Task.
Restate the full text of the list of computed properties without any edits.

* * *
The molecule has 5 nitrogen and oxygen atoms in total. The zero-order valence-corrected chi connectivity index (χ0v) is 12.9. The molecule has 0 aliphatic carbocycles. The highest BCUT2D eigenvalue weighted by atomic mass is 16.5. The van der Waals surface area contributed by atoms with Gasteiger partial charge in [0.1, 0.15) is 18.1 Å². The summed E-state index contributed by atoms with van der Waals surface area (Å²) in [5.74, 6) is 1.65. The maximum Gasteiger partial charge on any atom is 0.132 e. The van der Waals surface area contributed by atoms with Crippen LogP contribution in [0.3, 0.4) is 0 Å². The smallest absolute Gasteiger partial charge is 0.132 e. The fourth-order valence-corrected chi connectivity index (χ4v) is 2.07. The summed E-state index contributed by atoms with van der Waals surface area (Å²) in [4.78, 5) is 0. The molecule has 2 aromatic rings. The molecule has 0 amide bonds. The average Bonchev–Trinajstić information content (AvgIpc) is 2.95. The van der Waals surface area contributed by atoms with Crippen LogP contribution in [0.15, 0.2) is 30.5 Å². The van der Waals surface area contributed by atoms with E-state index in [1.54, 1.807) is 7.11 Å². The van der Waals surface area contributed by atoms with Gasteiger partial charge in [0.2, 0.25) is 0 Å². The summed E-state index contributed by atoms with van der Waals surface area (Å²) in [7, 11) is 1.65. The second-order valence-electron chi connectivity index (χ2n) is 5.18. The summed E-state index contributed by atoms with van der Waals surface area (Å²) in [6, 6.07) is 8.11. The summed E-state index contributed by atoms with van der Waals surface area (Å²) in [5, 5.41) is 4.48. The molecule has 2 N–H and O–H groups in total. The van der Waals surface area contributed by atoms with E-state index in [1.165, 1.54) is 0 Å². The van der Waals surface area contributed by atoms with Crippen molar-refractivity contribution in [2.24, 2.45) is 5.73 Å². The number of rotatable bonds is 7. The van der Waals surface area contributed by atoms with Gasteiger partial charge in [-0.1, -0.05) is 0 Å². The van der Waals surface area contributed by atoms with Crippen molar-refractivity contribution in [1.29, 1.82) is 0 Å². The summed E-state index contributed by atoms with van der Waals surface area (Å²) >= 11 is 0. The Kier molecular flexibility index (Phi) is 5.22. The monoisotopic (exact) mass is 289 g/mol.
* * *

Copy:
The molecule has 5 nitrogen and oxygen atoms in total. The zero-order valence-corrected chi connectivity index (χ0v) is 12.9. The molecule has 0 aliphatic carbocycles. The highest BCUT2D eigenvalue weighted by atomic mass is 16.5. The van der Waals surface area contributed by atoms with Gasteiger partial charge in [0.1, 0.15) is 18.1 Å². The summed E-state index contributed by atoms with van der Waals surface area (Å²) in [5.74, 6) is 1.65. The maximum Gasteiger partial charge on any atom is 0.132 e. The van der Waals surface area contributed by atoms with Crippen LogP contribution in [0.3, 0.4) is 0 Å². The smallest absolute Gasteiger partial charge is 0.132 e. The fourth-order valence-corrected chi connectivity index (χ4v) is 2.07. The summed E-state index contributed by atoms with van der Waals surface area (Å²) in [4.78, 5) is 0. The molecule has 2 aromatic rings. The molecule has 0 amide bonds. The average Bonchev–Trinajstić information content (AvgIpc) is 2.95. The van der Waals surface area contributed by atoms with Crippen LogP contribution in [0.15, 0.2) is 30.5 Å². The van der Waals surface area contributed by atoms with E-state index in [1.54, 1.807) is 7.11 Å². The van der Waals surface area contributed by atoms with Gasteiger partial charge in [0.2, 0.25) is 0 Å². The summed E-state index contributed by atoms with van der Waals surface area (Å²) in [7, 11) is 1.65. The second-order valence-electron chi connectivity index (χ2n) is 5.18. The summed E-state index contributed by atoms with van der Waals surface area (Å²) in [6, 6.07) is 8.11. The summed E-state index contributed by atoms with van der Waals surface area (Å²) in [5, 5.41) is 4.48. The molecule has 2 N–H and O–H groups in total. The van der Waals surface area contributed by atoms with E-state index in [1.165, 1.54) is 0 Å². The van der Waals surface area contributed by atoms with Crippen molar-refractivity contribution in [2.24, 2.45) is 5.73 Å². The number of rotatable bonds is 7. The van der Waals surface area contributed by atoms with Gasteiger partial charge in [-0.1, -0.05) is 0 Å². The van der Waals surface area contributed by atoms with Crippen molar-refractivity contribution in [1.29, 1.82) is 0 Å². The summed E-state index contributed by atoms with van der Waals surface area (Å²) >= 11 is 0. The Kier molecular flexibility index (Phi) is 5.22. The monoisotopic (exact) mass is 289 g/mol.